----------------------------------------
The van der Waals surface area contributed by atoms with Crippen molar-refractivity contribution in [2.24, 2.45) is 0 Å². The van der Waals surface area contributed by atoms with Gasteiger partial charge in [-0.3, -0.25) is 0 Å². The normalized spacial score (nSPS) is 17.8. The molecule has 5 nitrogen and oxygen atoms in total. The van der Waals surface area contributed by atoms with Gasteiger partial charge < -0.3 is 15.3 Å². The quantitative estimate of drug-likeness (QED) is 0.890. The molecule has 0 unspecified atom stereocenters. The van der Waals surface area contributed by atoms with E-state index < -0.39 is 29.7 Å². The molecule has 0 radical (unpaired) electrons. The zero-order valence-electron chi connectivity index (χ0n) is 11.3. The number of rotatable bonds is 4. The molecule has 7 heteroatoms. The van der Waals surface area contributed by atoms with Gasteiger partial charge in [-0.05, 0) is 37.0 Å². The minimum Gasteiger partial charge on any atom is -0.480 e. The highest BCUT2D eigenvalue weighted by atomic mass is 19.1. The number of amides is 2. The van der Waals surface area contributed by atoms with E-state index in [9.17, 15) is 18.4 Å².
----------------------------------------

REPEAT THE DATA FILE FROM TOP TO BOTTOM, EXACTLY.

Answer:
The van der Waals surface area contributed by atoms with Crippen molar-refractivity contribution in [2.24, 2.45) is 0 Å². The van der Waals surface area contributed by atoms with Gasteiger partial charge in [-0.3, -0.25) is 0 Å². The normalized spacial score (nSPS) is 17.8. The molecule has 5 nitrogen and oxygen atoms in total. The van der Waals surface area contributed by atoms with Gasteiger partial charge < -0.3 is 15.3 Å². The quantitative estimate of drug-likeness (QED) is 0.890. The molecule has 0 unspecified atom stereocenters. The van der Waals surface area contributed by atoms with E-state index < -0.39 is 29.7 Å². The molecule has 0 radical (unpaired) electrons. The zero-order valence-electron chi connectivity index (χ0n) is 11.3. The number of rotatable bonds is 4. The molecule has 7 heteroatoms. The van der Waals surface area contributed by atoms with Gasteiger partial charge in [-0.05, 0) is 37.0 Å². The minimum Gasteiger partial charge on any atom is -0.480 e. The highest BCUT2D eigenvalue weighted by atomic mass is 19.1. The number of amides is 2. The van der Waals surface area contributed by atoms with E-state index in [9.17, 15) is 18.4 Å².